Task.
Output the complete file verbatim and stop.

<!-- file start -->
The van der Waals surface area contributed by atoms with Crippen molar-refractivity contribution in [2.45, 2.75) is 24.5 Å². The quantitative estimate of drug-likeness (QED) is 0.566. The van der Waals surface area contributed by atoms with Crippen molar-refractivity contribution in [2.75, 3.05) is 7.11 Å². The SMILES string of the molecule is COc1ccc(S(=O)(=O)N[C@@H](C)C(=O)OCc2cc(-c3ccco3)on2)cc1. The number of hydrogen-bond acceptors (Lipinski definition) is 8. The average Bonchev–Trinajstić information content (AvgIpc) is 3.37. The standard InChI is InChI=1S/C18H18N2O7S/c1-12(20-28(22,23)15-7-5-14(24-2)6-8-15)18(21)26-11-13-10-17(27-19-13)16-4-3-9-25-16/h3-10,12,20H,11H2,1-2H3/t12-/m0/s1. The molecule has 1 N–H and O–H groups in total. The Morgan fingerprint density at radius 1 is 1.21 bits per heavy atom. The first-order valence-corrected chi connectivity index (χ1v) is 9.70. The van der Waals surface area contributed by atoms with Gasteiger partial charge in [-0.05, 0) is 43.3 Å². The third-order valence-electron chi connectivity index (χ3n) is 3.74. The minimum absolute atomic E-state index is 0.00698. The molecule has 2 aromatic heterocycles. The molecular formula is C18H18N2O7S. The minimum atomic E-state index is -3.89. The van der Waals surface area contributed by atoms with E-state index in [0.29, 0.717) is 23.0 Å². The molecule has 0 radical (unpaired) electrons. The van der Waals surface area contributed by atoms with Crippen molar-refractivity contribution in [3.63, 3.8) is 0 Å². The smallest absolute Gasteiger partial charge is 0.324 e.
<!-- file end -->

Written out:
The van der Waals surface area contributed by atoms with Crippen molar-refractivity contribution in [2.45, 2.75) is 24.5 Å². The quantitative estimate of drug-likeness (QED) is 0.566. The van der Waals surface area contributed by atoms with Crippen molar-refractivity contribution in [2.75, 3.05) is 7.11 Å². The SMILES string of the molecule is COc1ccc(S(=O)(=O)N[C@@H](C)C(=O)OCc2cc(-c3ccco3)on2)cc1. The number of hydrogen-bond acceptors (Lipinski definition) is 8. The average Bonchev–Trinajstić information content (AvgIpc) is 3.37. The standard InChI is InChI=1S/C18H18N2O7S/c1-12(20-28(22,23)15-7-5-14(24-2)6-8-15)18(21)26-11-13-10-17(27-19-13)16-4-3-9-25-16/h3-10,12,20H,11H2,1-2H3/t12-/m0/s1. The molecule has 1 N–H and O–H groups in total. The Morgan fingerprint density at radius 1 is 1.21 bits per heavy atom. The first-order valence-corrected chi connectivity index (χ1v) is 9.70. The van der Waals surface area contributed by atoms with Gasteiger partial charge in [-0.05, 0) is 43.3 Å². The third-order valence-electron chi connectivity index (χ3n) is 3.74. The minimum absolute atomic E-state index is 0.00698. The molecule has 2 aromatic heterocycles. The molecular formula is C18H18N2O7S. The minimum atomic E-state index is -3.89. The van der Waals surface area contributed by atoms with E-state index in [0.29, 0.717) is 23.0 Å². The molecule has 0 radical (unpaired) electrons. The van der Waals surface area contributed by atoms with Crippen molar-refractivity contribution in [3.63, 3.8) is 0 Å². The smallest absolute Gasteiger partial charge is 0.324 e.